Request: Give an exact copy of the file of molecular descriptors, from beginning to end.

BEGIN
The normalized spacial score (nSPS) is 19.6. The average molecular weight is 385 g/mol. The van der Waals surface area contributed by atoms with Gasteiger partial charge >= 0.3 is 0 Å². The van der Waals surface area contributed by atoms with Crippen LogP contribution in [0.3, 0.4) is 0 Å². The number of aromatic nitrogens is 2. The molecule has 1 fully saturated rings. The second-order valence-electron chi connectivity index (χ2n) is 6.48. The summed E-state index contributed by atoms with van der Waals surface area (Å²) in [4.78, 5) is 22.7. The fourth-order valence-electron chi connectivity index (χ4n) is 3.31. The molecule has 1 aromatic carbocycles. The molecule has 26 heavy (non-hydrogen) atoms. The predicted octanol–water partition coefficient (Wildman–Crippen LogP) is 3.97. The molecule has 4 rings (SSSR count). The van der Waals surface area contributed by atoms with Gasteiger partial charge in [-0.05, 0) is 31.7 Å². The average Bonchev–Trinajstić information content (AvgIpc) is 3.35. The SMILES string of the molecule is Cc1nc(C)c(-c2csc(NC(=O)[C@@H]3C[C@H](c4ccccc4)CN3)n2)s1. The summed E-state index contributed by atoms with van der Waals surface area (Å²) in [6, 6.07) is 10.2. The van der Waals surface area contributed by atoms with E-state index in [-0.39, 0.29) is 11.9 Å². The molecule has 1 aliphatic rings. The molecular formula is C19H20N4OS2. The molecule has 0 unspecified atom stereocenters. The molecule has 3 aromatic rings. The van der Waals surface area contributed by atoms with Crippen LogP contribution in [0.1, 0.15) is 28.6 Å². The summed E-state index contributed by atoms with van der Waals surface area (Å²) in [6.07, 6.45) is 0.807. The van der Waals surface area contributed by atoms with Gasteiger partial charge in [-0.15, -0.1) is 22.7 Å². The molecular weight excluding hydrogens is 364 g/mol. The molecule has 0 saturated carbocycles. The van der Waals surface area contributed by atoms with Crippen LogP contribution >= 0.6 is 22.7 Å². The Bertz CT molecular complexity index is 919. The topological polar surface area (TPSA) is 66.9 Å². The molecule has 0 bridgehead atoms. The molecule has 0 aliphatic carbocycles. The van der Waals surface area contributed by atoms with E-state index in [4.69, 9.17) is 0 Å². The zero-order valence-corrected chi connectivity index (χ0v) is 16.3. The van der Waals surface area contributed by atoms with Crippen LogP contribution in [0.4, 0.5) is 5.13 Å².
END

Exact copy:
The normalized spacial score (nSPS) is 19.6. The average molecular weight is 385 g/mol. The van der Waals surface area contributed by atoms with Gasteiger partial charge >= 0.3 is 0 Å². The van der Waals surface area contributed by atoms with Crippen LogP contribution in [0.3, 0.4) is 0 Å². The number of aromatic nitrogens is 2. The molecule has 1 fully saturated rings. The second-order valence-electron chi connectivity index (χ2n) is 6.48. The summed E-state index contributed by atoms with van der Waals surface area (Å²) in [4.78, 5) is 22.7. The fourth-order valence-electron chi connectivity index (χ4n) is 3.31. The molecule has 1 aromatic carbocycles. The molecule has 26 heavy (non-hydrogen) atoms. The predicted octanol–water partition coefficient (Wildman–Crippen LogP) is 3.97. The molecule has 4 rings (SSSR count). The van der Waals surface area contributed by atoms with Gasteiger partial charge in [-0.05, 0) is 31.7 Å². The average Bonchev–Trinajstić information content (AvgIpc) is 3.35. The SMILES string of the molecule is Cc1nc(C)c(-c2csc(NC(=O)[C@@H]3C[C@H](c4ccccc4)CN3)n2)s1. The summed E-state index contributed by atoms with van der Waals surface area (Å²) in [6, 6.07) is 10.2. The van der Waals surface area contributed by atoms with E-state index in [-0.39, 0.29) is 11.9 Å². The molecule has 1 aliphatic rings. The molecular formula is C19H20N4OS2. The molecule has 0 unspecified atom stereocenters. The molecule has 3 aromatic rings. The van der Waals surface area contributed by atoms with Crippen LogP contribution in [0.1, 0.15) is 28.6 Å². The summed E-state index contributed by atoms with van der Waals surface area (Å²) in [6.07, 6.45) is 0.807. The van der Waals surface area contributed by atoms with Gasteiger partial charge in [-0.15, -0.1) is 22.7 Å². The molecular weight excluding hydrogens is 364 g/mol. The molecule has 0 saturated carbocycles. The van der Waals surface area contributed by atoms with Crippen LogP contribution >= 0.6 is 22.7 Å². The Bertz CT molecular complexity index is 919. The topological polar surface area (TPSA) is 66.9 Å². The molecule has 0 bridgehead atoms. The molecule has 0 aliphatic carbocycles. The van der Waals surface area contributed by atoms with E-state index in [4.69, 9.17) is 0 Å². The zero-order valence-corrected chi connectivity index (χ0v) is 16.3. The van der Waals surface area contributed by atoms with Crippen LogP contribution in [0.4, 0.5) is 5.13 Å².